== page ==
Due to this culturally-ingrained secularism, there are very few aggressive public challenges to Paganism. Xavier Mondon of Ligue Wiccane Eclectíque explains: “[People don’t even realize that] there are any pagans left today. For most people, [Paganism] is…old historical stuff.” Most of the population is indifferent or simply unaware. Others confuse it with silly fantasy or “charlatainism” as noted by Xael, a Wiccan eclectic and Shaman. While there are Christian zealots who confuse witchcraft and Satanism, this is infrequent and only happens in the private sector.
Aside from the limitations caused by language, misconceptions and the State’s cult-watch, there is a bigger problem facing the French Pagan community. As best stated by Luc Martel, “Le plus grand obstacle au Paganisme français, ce sont les Païens français !” [The biggest obstacle for French Paganism is French Pagans.] All of my correspondents made this same statement in some form. Christophe, a Gardnerian Witch, blamed the large population of teenage practitioners who don’t know how to perform rituals or organize covens and who believe being a “witch” is trendy. Others blamed hot tempers, egos and individualistic natures. Babette blames the broom closet. She said, “French Pagans are so comfortable “hiding behind their [facades] and the internet [that] they won’t come out.”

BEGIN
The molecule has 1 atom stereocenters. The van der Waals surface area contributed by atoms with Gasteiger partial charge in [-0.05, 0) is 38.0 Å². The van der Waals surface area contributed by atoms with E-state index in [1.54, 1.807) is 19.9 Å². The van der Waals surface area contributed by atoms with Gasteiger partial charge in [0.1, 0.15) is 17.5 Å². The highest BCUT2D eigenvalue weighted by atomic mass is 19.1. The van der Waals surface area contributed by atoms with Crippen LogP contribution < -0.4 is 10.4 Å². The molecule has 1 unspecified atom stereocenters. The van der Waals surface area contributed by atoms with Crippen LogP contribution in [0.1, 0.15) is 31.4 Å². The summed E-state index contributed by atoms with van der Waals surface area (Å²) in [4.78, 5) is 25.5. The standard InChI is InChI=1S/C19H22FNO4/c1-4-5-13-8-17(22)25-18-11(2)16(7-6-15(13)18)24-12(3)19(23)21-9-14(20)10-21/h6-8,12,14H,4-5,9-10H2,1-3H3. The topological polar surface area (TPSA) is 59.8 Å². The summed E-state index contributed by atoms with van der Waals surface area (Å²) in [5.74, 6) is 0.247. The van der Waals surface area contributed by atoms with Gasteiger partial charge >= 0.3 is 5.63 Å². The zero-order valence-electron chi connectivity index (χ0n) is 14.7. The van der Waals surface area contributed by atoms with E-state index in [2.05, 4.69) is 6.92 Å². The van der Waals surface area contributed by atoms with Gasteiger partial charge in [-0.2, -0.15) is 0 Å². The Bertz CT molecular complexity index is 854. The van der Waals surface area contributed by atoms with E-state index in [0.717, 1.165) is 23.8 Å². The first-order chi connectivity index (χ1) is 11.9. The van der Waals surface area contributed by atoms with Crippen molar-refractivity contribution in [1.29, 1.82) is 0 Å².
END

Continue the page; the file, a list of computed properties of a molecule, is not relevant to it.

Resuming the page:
However, the culture is changing. Druidress Anna Lama noted, “At this moment we are trying to organize all Druidic groups under a Druidic council called Comarlia.” Along with the PFI, Ligue Wiccane Eclectíque and other such organizations, there are smaller groups forming locally and on the web. Of course, Babette and Luc Martel, with his groups Fleur de Lyon and Café Païen, are working on the community wreath project: Aureole Païenne. Babette remarked, “[We are] trying to be an active community. We have a long way ahead of us and the first steps are to let the different traditions speak to each other and create bridges.” Echoing this hope, Xael said, “Things are changing. In time, I believe Paganism will be recognized as a true spiritual [path.]”
Note: The original community wreath will be retired during an Ostara ritual at the Atlanta Pagan Market Place of Ideas next weekend. A new wreath will take its place and begin its journey. Babette and Georgia-based NGS have exchanged ribbons to be included on each other’s wreaths. There have been at least two other U.S.-based community wreaths started since the original article was published.